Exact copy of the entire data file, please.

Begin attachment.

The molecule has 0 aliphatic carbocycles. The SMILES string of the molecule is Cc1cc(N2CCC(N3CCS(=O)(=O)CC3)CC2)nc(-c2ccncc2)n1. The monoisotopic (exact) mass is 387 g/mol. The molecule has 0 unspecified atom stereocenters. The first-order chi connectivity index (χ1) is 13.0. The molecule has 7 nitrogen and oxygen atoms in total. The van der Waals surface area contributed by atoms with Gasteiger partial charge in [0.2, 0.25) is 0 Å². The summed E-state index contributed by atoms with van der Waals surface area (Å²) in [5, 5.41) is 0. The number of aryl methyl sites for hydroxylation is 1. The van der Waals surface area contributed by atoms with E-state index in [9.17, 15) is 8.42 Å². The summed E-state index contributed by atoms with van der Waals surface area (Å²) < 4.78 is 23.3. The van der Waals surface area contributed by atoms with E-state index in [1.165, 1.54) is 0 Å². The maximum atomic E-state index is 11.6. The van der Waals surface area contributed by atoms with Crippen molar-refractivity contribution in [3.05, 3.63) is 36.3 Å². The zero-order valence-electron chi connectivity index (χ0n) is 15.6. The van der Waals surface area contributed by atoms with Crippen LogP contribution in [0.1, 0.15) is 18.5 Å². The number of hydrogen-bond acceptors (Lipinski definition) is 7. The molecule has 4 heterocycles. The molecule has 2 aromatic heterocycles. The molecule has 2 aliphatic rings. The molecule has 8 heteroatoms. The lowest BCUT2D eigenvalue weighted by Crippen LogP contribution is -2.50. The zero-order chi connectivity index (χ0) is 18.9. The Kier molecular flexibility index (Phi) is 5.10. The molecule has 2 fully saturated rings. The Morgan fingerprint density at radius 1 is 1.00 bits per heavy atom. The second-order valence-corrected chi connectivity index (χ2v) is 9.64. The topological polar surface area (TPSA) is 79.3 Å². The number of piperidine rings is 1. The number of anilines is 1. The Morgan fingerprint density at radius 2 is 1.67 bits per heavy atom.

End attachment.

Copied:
The molecule has 0 aliphatic carbocycles. The SMILES string of the molecule is Cc1cc(N2CCC(N3CCS(=O)(=O)CC3)CC2)nc(-c2ccncc2)n1. The monoisotopic (exact) mass is 387 g/mol. The molecule has 0 unspecified atom stereocenters. The first-order chi connectivity index (χ1) is 13.0. The molecule has 7 nitrogen and oxygen atoms in total. The van der Waals surface area contributed by atoms with Gasteiger partial charge in [0.2, 0.25) is 0 Å². The summed E-state index contributed by atoms with van der Waals surface area (Å²) in [5, 5.41) is 0. The number of aryl methyl sites for hydroxylation is 1. The van der Waals surface area contributed by atoms with E-state index in [9.17, 15) is 8.42 Å². The summed E-state index contributed by atoms with van der Waals surface area (Å²) < 4.78 is 23.3. The van der Waals surface area contributed by atoms with E-state index in [1.165, 1.54) is 0 Å². The maximum atomic E-state index is 11.6. The van der Waals surface area contributed by atoms with Crippen molar-refractivity contribution in [3.05, 3.63) is 36.3 Å². The zero-order valence-electron chi connectivity index (χ0n) is 15.6. The van der Waals surface area contributed by atoms with Crippen LogP contribution in [0.1, 0.15) is 18.5 Å². The number of hydrogen-bond acceptors (Lipinski definition) is 7. The molecule has 4 heterocycles. The molecule has 2 aromatic heterocycles. The molecule has 2 aliphatic rings. The molecule has 8 heteroatoms. The lowest BCUT2D eigenvalue weighted by Crippen LogP contribution is -2.50. The zero-order chi connectivity index (χ0) is 18.9. The Kier molecular flexibility index (Phi) is 5.10. The molecule has 2 fully saturated rings. The Morgan fingerprint density at radius 1 is 1.00 bits per heavy atom. The second-order valence-corrected chi connectivity index (χ2v) is 9.64. The topological polar surface area (TPSA) is 79.3 Å². The number of piperidine rings is 1. The number of anilines is 1. The Morgan fingerprint density at radius 2 is 1.67 bits per heavy atom.